# Tag: R

## Le Monde puzzle [#1111]

Another low-key arithmetic problem as Le Monde current mathematical puzzle:

Notice that there are 10 numbers less than, and prime with 11, 100 less than and prime with 101, 1000 less than, and prime with 1111? What is the smallest integer N such that…

## Practical Data Science with R update

Just got the following note from a new reader: Thank you for writing Practical Data Science with R. It’s challenging for me, but I am learning a lot by following your steps and entering the commands. Wow, this is exactly what Nina Zumel and I hoped for. We wish we could make everything easy, but … Continue reading Practical Data Science with R update

## Le Monde puzzle [#1110]

A low-key sorting problem as Le Monde current mathematical puzzle: If the numbers from 1 to 67 are randomly permuted and if the sorting algorithm consists in picking a number i with a position higher than its rank i and moving it at the correct i-th position, what is the maximal number of steps to […]

## String interpolation in Python and R

One of the things I liked about Perl was string interpolation. If you use a variable name in a string, the variable will expand to its value. For example, if you a variable \$x which equals 42, then the string “The answer is \$x.” will expand to “The answer is 42.” Perl requires variables to […]

## WVPlots 1.1.2 on CRAN

I have put a new release of the WVPlots package up on CRAN. This release adds palette and/or color controls to most of the plotting functions in the package. WVPlots was originally a catch-all package of ggplot2 visualizations that we at Win-Vector tended to use repeatedly, and wanted to turn into “one-liners.” A consequence of … Continue reading WVPlots 1.1.2 on CRAN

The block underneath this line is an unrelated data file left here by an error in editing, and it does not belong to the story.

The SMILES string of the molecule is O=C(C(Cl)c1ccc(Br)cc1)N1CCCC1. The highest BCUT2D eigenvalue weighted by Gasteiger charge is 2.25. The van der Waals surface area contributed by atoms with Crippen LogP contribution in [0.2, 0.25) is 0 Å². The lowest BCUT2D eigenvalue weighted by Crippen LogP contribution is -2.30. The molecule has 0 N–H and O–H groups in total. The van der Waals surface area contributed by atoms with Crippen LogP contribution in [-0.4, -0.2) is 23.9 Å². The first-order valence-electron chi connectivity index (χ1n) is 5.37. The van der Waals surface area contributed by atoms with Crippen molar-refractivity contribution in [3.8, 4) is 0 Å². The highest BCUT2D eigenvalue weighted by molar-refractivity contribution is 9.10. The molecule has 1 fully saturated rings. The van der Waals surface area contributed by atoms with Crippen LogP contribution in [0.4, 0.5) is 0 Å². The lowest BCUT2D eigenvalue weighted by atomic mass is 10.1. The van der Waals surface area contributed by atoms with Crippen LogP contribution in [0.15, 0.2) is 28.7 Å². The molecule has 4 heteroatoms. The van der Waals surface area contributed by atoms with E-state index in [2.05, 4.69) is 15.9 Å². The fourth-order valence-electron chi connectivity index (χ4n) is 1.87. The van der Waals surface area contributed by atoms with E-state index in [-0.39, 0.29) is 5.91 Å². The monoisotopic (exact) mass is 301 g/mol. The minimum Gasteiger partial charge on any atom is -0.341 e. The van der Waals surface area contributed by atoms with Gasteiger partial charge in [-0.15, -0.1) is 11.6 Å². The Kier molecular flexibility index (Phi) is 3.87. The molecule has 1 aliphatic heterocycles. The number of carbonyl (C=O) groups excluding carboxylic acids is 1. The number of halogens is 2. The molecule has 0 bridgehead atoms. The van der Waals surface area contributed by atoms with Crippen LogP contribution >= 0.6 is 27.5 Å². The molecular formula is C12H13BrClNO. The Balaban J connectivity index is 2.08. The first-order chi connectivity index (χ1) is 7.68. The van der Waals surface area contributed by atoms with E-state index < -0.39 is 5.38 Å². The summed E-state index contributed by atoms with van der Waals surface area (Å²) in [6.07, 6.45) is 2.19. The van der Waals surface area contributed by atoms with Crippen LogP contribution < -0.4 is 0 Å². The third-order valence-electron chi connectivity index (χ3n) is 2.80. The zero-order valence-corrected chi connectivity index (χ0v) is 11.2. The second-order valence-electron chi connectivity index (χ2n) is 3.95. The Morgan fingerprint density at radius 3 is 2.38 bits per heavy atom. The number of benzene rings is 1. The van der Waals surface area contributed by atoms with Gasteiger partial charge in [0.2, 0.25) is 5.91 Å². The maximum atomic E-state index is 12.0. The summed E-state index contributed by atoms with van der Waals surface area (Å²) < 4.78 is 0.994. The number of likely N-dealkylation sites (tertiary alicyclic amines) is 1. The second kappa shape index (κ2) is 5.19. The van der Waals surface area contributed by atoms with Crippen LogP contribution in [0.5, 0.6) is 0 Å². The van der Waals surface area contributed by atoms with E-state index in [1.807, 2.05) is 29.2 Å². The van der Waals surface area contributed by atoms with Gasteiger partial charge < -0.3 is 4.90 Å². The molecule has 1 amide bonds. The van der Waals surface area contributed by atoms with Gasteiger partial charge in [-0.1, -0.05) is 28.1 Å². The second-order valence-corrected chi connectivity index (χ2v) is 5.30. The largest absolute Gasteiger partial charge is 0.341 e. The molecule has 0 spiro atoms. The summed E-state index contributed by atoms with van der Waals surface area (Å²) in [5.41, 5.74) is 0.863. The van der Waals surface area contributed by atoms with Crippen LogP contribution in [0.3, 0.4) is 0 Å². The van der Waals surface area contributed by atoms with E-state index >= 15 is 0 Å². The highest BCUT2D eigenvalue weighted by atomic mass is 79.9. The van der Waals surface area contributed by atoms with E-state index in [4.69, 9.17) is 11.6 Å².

## R puzzle

Can you guess the meaning of the following R code
“?”=`u\164f8ToI\x6Et`;’!’=prod;!{
z<-y[1]}&z>T##&[]>~48bEfILpu
If not (!), the explanation is provided in Robin’s answer to a codegolf …

## Advanced Data Reshaping in Python and R

This note is a simple data wrangling example worked using both the Python data_algebra package and the R cdata package. Both of these packages make data wrangling easy through he use of coordinatized data concepts (relying heavily on Codd’s “rule of access”). The advantages of data_algebra and cdata are: The user specifies their desired transform … Continue reading Advanced Data Reshaping in Python and R

## Le Monde puzzle [#1109]

A digital problem as Le Monde current mathematical puzzle: Noble numbers are such that they only involve different digits and are multiple of all their digits. What is the largest noble number? Hmmmm…. Brute force? Since the maximal number of digits is 10, one may as well try: k=soz=9 for (t in 1:1e3){ sol=1 while […]

## Seeking postdoc (or contractor) for next generation Stan language research and development

The Stan group at Columbia is looking to hire a postdoc* to work on the next generation compiler for the Stan open-source probabilistic programming language. Ideally, a candidate will bring language development experience and also have research interests in a related field such as programming languages, applied statistics, numerical analysis, or statistical computation. The language […]

## Why R?

I was working with our copy editor on Appendix A of Practical Data Science with R, 2nd Edition; Zumel, Mount; Manning 2019, and ran into this little point (unfortunately) buried in the back of the book. In our opinion the R ecosystem is the fastest path to substantial data science, statistical, and machine learning accomplishment. … Continue reading Why R?

## It is Time for CRAN to Ban Package Ads

NPM (a popular Javascript package repository) just banned package advertisements. I feel the CRAN repository should do the same. Not all R-users are fully aware of package advertisements. But they clutter up work, interfere with reproducibility, and frankly are just wrong. For example, here is the advertisement code from ggplot2: .onAttach <- function(…) { withr::with_preserve_seed({ … Continue reading It is Time for CRAN to Ban Package Ads